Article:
Most significantly, suggests Robb, Caesar failed to work out the Druids. To most of us even now, the word conjures up the image of a white-robed seer with a sickle, an implausible hybrid of Getafix and Glastonbury hippie. (Robb suggests, following the design on a Gaulish cauldron, that they tended more towards a figure-hugging costume patterned like oak bark: much better for melting like smoke into the trees, a trait of Druid-led armies that Caesar vigorously deplored.)
Remarkably, Robb has an answer to this, and it forms the centre of a book almost indecently stuffed with discoveries. One of the most consistently baffling things about Celtic temple sites to modern surveyors is their shape: warped rectangles that seem none the less to demonstrate a kind of systematic irregularity. Using painstakingly reconstructed elements of the Druidic education, which placed religious emphasis on mapping the patterns of the heavens on to the lower “Middle Earth” of our world, Robb comes up with an astonishing discovery: these irregular rectangles exactly match a method for constructing a geometrical ellipse, the image of the sun’s course in the heavens. Such a method was previously thought to be unknown in the West until the 1500s.
Other suggestions follow thick and fast, backed by a mixture of close reading, mathematical construction and scholarly detective work. Building on meridians and equinoctial lines, the Druids used their maps of the heavens to create a map that criss-crossed a continent, providing a plan of sufficient latitudinal and longitudinal accuracy to guide the Celtic diaspora as it pushed eastward across Europe.
The swirls and patterns in Celtic art turn out, Robb surmises, to be arranged along rigorous mathematical principles, and may even encode the navigational and cartographic secrets that the Druids so laboriously developed.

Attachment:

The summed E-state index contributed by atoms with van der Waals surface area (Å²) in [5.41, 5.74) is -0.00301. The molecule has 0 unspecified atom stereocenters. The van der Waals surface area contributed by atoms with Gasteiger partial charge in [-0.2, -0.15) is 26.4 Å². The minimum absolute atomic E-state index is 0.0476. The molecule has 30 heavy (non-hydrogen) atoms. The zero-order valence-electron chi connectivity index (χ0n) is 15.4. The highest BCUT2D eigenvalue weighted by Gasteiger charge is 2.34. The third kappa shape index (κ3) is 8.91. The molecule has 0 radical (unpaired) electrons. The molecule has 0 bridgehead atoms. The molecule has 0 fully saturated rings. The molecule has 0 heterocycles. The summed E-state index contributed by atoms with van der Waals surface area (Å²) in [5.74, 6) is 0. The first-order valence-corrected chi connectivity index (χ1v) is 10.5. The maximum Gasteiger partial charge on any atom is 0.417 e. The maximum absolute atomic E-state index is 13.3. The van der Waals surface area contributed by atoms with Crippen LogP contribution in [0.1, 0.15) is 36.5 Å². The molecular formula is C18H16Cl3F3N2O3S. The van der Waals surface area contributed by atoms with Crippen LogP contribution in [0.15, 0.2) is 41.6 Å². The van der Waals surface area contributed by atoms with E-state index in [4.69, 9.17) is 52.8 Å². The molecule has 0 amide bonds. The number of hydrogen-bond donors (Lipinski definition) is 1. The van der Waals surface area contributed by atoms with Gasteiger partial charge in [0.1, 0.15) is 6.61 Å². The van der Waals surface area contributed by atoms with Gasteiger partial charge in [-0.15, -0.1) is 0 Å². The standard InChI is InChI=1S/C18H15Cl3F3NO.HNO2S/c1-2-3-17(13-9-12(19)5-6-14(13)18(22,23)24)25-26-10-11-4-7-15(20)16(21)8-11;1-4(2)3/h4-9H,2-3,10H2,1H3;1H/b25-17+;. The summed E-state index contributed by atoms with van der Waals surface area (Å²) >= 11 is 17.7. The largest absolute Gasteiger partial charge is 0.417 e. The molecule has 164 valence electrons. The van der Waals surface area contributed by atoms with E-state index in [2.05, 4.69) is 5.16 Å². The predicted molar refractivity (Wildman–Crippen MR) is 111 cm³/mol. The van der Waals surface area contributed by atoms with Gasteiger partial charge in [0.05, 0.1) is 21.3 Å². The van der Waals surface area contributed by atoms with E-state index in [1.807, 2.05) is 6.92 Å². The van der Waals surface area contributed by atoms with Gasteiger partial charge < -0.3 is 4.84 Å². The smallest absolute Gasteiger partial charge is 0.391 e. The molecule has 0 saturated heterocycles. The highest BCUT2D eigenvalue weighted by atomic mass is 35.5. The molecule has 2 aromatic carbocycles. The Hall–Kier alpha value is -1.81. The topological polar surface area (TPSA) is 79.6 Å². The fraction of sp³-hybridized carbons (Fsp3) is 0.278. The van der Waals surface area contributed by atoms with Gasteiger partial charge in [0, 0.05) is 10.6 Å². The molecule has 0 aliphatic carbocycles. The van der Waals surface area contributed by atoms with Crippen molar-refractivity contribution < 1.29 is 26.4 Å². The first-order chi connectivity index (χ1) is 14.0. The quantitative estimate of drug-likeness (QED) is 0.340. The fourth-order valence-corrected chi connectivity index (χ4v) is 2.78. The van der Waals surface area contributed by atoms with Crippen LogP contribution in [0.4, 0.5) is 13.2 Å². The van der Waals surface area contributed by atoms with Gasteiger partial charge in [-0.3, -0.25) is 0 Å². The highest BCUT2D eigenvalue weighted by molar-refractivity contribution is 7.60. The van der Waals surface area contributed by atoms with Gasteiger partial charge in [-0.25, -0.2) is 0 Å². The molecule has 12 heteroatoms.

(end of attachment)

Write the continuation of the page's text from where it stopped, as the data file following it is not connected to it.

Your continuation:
Robb manages his revelations with a showman’s skill, modestly conscious that his book is unfurling a map of Iron Age Europe and Britain that has been inaccessible for millennia. Every page produces new solutions to old mysteries, some of them so audacious that the reader may laugh aloud. Proposing a new location for Uxellodunum, the site of the Gauls’ final losing battle in France, is one thing; suggesting where to look for King Arthur’s court, or which lake to drag for Excalibur, is quite another. But both are here.
Amid such riches, readers of The Discovery of France – a glorious book that mixed notes from a modern cycling tour with a historical gazetteer of pre-unification France – may still be itching for the moment when the author gets back on his bike. Beautifully written though it is, The Ancient Paths can tend to dryness at times, but some of its best moments come when the author gets out into the field.
One example will suffice. Certain references in Caesar’s writing indicate that the Gauls operated a vocal telegraph, composed of strategically placed teams yodelling news overland to one another, which passed messages at a speed nearly equivalent to the first Chappe telegraph in the 18th century. To judge how this might have worked, Robb takes himself off to the oppidum above Aumance, near Clermont-Ferrand, where he reports on the car alarms and the whirr of traffic still audible across countryside four kilometres away.
It’s a magnificent piece of historical conjecture, backed by a quizzical scholarly intellect and given a personal twist by experiment. So, for that matter, is the whole thing. Robb describes in his introduction the secretive meetings with publishers in London and New York that kept a lid on the book’s research until publication, and watching its conclusions percolate through popular and academic history promises to be thrilling.
Reading it is already an electrifying and uncanny experience: there is something gloriously unmodern about seeing a whole new perspective on history so comprehensively birthed in a single book. If true, very important indeed.